Training in Spiritual Care: On the Right Course

Betty R. Ferrell, PhD, RN


December 20, 2016

A Training Program for Spiritual Care

Those in the field of palliative care have voiced significant concerns in recent years about workforce shortages, including a dearth of specialists, and the need to train generalists to meet a burgeoning need for providers. Almost all of this literature has been related to specialist palliative care physician shortages, but a recent article[1] makes an important contribution to the literature by sharing an example of training to prepare interprofessional clinicians as generalists in spiritual care.

The investigators conducted training to prepare 115 clinicians across several disciplines to have generalist knowledge in spiritual care. This education approach was very appropriate, given extensive literature documenting how ill-prepared most clinicians are in spiritual care.

The article describes the very impressive workshop pedagogy and content. A variety of teaching methods were used, including simulations of spiritual care assessment and communication using professional actors. Participants in the workshops (20-30 clinicians per course) completed questionnaires before and after the workshop and 3 months later. The results demonstrated improvement in 15 spiritual generalist skills within three areas (spiritual screening and care plan, provision of spiritual care, and professional development). Fourteen of the 15 skills remained significantly higher at the 3-month follow-up, suggesting that these skills were retained.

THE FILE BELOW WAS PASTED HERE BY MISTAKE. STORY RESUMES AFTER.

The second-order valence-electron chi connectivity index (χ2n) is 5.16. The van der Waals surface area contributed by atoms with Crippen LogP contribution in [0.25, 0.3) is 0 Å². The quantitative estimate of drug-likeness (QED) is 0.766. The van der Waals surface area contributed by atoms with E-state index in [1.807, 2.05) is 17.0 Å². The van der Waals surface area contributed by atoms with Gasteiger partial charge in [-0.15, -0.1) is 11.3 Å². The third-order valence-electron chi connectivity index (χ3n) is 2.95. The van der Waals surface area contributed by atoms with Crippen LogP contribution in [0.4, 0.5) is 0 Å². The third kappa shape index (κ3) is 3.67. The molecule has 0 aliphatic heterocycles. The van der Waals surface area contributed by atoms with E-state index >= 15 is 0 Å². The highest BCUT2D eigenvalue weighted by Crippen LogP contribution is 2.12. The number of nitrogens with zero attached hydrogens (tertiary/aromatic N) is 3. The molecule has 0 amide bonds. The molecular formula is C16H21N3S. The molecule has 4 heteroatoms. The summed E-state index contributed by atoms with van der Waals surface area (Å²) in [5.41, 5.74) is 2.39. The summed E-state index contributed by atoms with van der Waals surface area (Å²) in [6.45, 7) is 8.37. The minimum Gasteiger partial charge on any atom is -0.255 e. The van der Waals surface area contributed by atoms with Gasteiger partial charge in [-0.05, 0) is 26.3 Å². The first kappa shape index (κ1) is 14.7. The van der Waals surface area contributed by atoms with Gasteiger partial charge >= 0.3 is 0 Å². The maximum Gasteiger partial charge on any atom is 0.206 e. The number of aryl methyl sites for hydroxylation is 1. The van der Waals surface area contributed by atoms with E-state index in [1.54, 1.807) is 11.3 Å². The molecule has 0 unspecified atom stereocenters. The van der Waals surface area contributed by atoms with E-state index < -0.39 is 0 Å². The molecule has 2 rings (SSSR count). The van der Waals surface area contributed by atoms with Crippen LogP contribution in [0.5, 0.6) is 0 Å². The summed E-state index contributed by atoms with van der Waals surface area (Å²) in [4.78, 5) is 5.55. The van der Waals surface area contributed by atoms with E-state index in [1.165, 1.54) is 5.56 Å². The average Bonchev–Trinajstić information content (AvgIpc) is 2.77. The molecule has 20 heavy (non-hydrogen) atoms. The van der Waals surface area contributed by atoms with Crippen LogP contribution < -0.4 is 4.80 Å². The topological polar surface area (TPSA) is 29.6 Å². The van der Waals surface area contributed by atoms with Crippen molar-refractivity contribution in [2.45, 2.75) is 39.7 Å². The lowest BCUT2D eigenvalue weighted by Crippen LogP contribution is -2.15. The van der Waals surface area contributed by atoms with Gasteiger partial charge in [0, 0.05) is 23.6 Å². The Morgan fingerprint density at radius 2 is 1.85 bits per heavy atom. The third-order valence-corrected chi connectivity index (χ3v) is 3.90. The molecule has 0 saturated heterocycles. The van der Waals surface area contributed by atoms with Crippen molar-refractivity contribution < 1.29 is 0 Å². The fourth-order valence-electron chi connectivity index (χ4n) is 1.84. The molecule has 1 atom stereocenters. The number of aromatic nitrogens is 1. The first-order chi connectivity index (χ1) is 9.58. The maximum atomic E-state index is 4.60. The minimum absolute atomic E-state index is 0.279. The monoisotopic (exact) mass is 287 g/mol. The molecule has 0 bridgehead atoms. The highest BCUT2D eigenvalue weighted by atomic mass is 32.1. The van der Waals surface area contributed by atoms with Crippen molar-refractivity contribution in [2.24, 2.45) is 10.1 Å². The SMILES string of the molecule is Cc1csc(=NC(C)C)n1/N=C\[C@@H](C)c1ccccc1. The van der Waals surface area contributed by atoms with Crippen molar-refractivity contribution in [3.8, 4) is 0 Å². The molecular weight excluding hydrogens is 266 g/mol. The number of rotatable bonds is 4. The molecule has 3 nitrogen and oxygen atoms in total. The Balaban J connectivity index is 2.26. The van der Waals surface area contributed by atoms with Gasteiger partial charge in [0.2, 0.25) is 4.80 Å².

Spiritual care is a key domain of quality palliative care, as documented in national guidelines such as those from the National Consensus Project.[2] Spirituality includes religious beliefs but also encompasses a wide array of concerns including existential issues, meaning, purpose, hope, and forgiveness. The evidence that patients and families want spiritual needs addressed and that positive outcomes result when that care is provided is growing.[3,4,5,6] This article cites the challenges in meeting the recommendations made by many organizations to ensure that spiritual care is provided to patients facing serious illness. A major challenge is meeting these spirituality needs within a culturally diverse society.

This study is innovative in that it was conducted in a children's hospital. The pediatric population has unique needs for spiritual care and is an ideal setting for this work because the field of pediatrics is a model of patient- and family-centered care and interdisciplinary collaboration to deliver that care.

This training program serves as a model for others and could be widely expanded to adult settings and across disease groups and settings. Expanding the generalist level of spiritual care is central to improving palliative care and addressing the very real workforce demands, optimal use of our chaplains as spiritual care specialists, and raising the bar for all clinicians.


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